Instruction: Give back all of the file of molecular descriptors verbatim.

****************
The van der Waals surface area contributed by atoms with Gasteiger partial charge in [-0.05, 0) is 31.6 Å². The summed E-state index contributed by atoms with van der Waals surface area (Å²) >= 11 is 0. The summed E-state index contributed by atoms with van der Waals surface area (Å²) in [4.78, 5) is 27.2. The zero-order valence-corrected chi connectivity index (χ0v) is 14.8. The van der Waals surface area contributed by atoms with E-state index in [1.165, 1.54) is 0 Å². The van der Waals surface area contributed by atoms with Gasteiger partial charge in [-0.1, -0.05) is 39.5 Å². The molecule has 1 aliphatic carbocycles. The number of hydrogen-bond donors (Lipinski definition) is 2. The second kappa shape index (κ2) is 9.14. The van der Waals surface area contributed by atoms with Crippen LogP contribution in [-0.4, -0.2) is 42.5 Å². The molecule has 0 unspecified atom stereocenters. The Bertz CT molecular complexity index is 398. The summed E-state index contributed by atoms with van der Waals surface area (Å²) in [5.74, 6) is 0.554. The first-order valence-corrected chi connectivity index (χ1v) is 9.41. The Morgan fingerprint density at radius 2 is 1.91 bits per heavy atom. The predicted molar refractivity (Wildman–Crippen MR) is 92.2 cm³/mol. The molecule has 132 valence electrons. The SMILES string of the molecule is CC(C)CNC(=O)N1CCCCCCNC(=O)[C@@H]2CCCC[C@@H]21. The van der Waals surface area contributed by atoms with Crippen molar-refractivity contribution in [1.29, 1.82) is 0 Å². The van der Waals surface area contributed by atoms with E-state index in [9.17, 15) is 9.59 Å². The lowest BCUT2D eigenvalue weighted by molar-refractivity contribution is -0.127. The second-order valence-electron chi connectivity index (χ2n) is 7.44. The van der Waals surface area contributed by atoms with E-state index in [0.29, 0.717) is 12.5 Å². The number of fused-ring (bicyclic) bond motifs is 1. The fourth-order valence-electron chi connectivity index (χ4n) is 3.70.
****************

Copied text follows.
The van der Waals surface area contributed by atoms with Gasteiger partial charge in [-0.05, 0) is 31.6 Å². The summed E-state index contributed by atoms with van der Waals surface area (Å²) >= 11 is 0. The summed E-state index contributed by atoms with van der Waals surface area (Å²) in [4.78, 5) is 27.2. The zero-order valence-corrected chi connectivity index (χ0v) is 14.8. The van der Waals surface area contributed by atoms with E-state index in [1.165, 1.54) is 0 Å². The van der Waals surface area contributed by atoms with Gasteiger partial charge in [-0.1, -0.05) is 39.5 Å². The molecule has 1 aliphatic carbocycles. The number of hydrogen-bond donors (Lipinski definition) is 2. The second kappa shape index (κ2) is 9.14. The van der Waals surface area contributed by atoms with Crippen LogP contribution in [-0.4, -0.2) is 42.5 Å². The molecule has 0 unspecified atom stereocenters. The Bertz CT molecular complexity index is 398. The summed E-state index contributed by atoms with van der Waals surface area (Å²) in [5.74, 6) is 0.554. The first-order valence-corrected chi connectivity index (χ1v) is 9.41. The Morgan fingerprint density at radius 2 is 1.91 bits per heavy atom. The predicted molar refractivity (Wildman–Crippen MR) is 92.2 cm³/mol. The molecule has 132 valence electrons. The SMILES string of the molecule is CC(C)CNC(=O)N1CCCCCCNC(=O)[C@@H]2CCCC[C@@H]21. The van der Waals surface area contributed by atoms with Crippen molar-refractivity contribution in [1.29, 1.82) is 0 Å². The van der Waals surface area contributed by atoms with E-state index in [9.17, 15) is 9.59 Å². The lowest BCUT2D eigenvalue weighted by molar-refractivity contribution is -0.127. The second-order valence-electron chi connectivity index (χ2n) is 7.44. The van der Waals surface area contributed by atoms with E-state index in [0.29, 0.717) is 12.5 Å². The number of fused-ring (bicyclic) bond motifs is 1. The fourth-order valence-electron chi connectivity index (χ4n) is 3.70.